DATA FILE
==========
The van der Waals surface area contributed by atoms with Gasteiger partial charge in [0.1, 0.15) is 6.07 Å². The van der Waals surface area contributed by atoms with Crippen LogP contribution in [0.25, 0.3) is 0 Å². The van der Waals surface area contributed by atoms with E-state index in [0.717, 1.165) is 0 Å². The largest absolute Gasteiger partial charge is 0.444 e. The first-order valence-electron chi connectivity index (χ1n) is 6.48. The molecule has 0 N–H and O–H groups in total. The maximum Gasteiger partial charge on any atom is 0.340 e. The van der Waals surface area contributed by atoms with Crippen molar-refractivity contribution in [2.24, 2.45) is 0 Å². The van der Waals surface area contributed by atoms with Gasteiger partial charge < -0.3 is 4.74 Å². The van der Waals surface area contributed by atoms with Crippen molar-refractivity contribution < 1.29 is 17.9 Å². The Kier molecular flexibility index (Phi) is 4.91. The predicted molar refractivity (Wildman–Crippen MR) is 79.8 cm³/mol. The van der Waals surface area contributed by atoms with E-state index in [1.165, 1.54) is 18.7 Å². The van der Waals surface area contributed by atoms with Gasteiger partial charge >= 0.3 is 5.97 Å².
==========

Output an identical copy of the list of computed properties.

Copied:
The van der Waals surface area contributed by atoms with Gasteiger partial charge in [0.1, 0.15) is 6.07 Å². The van der Waals surface area contributed by atoms with Crippen LogP contribution in [0.25, 0.3) is 0 Å². The van der Waals surface area contributed by atoms with E-state index in [0.717, 1.165) is 0 Å². The largest absolute Gasteiger partial charge is 0.444 e. The first-order valence-electron chi connectivity index (χ1n) is 6.48. The molecule has 0 N–H and O–H groups in total. The maximum Gasteiger partial charge on any atom is 0.340 e. The van der Waals surface area contributed by atoms with Crippen molar-refractivity contribution in [2.24, 2.45) is 0 Å². The van der Waals surface area contributed by atoms with Gasteiger partial charge < -0.3 is 4.74 Å². The van der Waals surface area contributed by atoms with Crippen molar-refractivity contribution < 1.29 is 17.9 Å². The Kier molecular flexibility index (Phi) is 4.91. The predicted molar refractivity (Wildman–Crippen MR) is 79.8 cm³/mol. The van der Waals surface area contributed by atoms with E-state index in [1.165, 1.54) is 18.7 Å². The van der Waals surface area contributed by atoms with Gasteiger partial charge >= 0.3 is 5.97 Å².